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The other day I was going through the article on URL rewriting and I saw this expression

  <add input="{HTTP_HOST}" type=”Pattern” pattern="^([^.]+)\.mysite\.com$"> <!-- condition back-reference is captured here -->

I understand all except what does the expression ([^.]+) mean. I understand ^ means beginning and . means anything but what does the whole expression mean?

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You can paste the expression in to an online explainer such as here or RegexBuddy is a nice desktop application with a RegEx explainer. –  Martin Smith Apr 21 '12 at 12:17
inside square brackets, things are a bit different. ^ means: "not any of the following characters", and . means just a dot. –  Aziz Apr 21 '12 at 12:18

5 Answers 5

up vote 2 down vote accepted

[^.] means "any character but a dot". (In character classes, the ^ at the beginning means "not".) The dot has no meaning inside a character class other than "a dot".

the + means "one or more".

And the parentheses group the stuff inside them, and tell the regex engine to remember what it found there.

End result being, the whole expression would match something like "sub.mysite.com", and the parenthesized part would match "sub" and remember it (presumably for future use).

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A greedy, captured match of one or more characters that aren't . (literally; within square brackets, . really means ., not 'any character').

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^ inside square brackets is not the beginning of input anchor, but rather reverses what the character class matches. So [^x] would match "anything except x".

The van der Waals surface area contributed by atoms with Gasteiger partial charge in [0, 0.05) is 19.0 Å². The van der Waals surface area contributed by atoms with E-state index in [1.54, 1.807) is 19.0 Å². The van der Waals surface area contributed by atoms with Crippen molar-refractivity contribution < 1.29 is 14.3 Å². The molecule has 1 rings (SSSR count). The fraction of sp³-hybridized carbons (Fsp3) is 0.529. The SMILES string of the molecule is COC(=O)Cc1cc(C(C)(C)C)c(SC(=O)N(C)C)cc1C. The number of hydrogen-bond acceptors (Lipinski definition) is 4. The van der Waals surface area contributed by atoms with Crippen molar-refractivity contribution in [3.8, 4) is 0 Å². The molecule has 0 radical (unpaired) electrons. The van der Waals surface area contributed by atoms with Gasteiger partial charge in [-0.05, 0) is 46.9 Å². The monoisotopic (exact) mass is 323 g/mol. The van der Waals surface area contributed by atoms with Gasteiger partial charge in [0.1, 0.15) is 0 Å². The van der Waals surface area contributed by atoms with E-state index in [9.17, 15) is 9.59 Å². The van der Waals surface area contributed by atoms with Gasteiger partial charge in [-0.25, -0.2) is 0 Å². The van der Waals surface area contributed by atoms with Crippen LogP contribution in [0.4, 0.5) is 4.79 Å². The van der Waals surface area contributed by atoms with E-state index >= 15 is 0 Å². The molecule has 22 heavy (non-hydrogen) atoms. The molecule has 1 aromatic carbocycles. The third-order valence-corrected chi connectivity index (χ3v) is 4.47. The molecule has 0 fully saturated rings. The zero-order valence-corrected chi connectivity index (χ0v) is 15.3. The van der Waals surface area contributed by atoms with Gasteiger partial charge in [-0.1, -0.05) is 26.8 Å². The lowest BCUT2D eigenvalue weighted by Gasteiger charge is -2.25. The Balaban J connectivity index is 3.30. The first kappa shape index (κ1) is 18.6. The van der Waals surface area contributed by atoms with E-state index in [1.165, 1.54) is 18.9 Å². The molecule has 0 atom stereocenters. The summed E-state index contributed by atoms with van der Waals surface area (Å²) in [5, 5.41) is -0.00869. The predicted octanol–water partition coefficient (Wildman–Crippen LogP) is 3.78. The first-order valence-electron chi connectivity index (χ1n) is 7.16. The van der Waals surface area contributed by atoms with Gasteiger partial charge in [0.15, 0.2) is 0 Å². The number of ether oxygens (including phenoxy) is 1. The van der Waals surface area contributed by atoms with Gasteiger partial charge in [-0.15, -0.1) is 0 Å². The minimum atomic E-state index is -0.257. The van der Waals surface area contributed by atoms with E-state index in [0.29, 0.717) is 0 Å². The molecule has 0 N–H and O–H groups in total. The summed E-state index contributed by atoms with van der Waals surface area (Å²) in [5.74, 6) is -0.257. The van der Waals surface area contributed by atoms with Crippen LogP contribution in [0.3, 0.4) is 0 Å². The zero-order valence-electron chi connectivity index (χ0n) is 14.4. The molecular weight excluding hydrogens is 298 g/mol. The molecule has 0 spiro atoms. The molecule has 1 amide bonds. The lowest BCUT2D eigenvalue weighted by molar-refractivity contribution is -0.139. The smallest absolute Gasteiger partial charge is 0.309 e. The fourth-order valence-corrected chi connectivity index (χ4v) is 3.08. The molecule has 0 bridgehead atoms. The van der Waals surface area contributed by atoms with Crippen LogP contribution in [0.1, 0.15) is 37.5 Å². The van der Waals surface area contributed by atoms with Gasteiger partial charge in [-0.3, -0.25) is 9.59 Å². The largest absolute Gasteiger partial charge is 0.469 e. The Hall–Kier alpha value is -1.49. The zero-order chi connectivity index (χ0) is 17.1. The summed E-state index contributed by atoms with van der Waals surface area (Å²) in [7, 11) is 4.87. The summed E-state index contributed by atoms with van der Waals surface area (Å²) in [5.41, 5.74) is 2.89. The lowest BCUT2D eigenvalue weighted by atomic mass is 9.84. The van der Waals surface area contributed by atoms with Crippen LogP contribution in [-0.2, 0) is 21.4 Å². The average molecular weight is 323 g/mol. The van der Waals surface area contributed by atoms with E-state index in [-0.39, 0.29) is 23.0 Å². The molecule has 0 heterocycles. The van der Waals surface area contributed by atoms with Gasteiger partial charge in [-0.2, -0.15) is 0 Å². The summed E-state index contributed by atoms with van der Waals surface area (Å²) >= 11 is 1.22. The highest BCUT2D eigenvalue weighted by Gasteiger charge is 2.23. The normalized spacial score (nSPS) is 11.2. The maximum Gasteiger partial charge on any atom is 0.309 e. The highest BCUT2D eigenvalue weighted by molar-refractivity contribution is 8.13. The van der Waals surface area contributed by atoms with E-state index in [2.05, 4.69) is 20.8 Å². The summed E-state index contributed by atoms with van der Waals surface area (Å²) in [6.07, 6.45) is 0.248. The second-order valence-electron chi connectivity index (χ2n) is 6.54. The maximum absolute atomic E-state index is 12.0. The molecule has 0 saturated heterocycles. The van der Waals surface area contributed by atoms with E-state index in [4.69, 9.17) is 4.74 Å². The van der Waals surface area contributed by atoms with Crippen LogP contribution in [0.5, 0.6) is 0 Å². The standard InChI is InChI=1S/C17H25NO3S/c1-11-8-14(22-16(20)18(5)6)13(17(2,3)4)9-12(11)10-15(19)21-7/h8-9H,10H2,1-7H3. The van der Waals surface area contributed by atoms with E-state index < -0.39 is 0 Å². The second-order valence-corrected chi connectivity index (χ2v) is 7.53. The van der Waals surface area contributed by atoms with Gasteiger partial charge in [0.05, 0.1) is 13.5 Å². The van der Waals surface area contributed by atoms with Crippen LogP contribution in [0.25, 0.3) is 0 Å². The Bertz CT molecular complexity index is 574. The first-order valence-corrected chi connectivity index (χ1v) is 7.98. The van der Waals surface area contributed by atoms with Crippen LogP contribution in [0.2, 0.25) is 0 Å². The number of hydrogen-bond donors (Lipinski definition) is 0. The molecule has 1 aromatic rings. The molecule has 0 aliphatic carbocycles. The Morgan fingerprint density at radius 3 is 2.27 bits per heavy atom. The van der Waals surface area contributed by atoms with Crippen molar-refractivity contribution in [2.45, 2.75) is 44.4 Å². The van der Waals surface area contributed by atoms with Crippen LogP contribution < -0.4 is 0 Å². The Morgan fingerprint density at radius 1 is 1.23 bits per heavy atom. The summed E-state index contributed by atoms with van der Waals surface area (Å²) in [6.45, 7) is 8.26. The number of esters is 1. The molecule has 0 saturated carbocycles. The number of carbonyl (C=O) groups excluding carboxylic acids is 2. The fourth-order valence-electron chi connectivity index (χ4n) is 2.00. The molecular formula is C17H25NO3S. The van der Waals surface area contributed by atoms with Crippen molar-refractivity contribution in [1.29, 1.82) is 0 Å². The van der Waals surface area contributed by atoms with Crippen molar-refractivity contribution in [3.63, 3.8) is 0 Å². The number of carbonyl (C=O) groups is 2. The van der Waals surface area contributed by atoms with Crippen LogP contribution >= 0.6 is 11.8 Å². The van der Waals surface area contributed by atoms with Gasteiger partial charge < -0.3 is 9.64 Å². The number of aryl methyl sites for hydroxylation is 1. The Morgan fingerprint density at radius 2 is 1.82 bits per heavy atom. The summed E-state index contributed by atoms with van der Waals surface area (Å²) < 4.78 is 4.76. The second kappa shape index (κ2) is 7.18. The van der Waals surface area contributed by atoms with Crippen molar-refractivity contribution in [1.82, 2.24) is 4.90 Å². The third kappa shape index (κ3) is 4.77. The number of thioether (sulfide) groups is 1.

Therefore, [^.] matches one or more occurrences of everything except the dot.

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Means: Any character except for the dot, for one time or more, repeatedly.

"[...]" define a set of characters, that any of which satisfy.

"^" at the start of brackets mean that the set of characters are to be excluded, and all other characters are to be included. The ^ does not count as a character here.

"+" means it must at least once, and can appear more than once

"." in this case means a simple dot

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Square brackets mean "any of the enclosed characters." A caret as the first character within square brackets changes its meaning to "none of the following characters," and a period loses its special meaning. A plus means "one or more of the previous units" and parens mean "treat the contents as a single unit."

So ([^.]+) means "One or more characters that are not periods, treated as a single unit."

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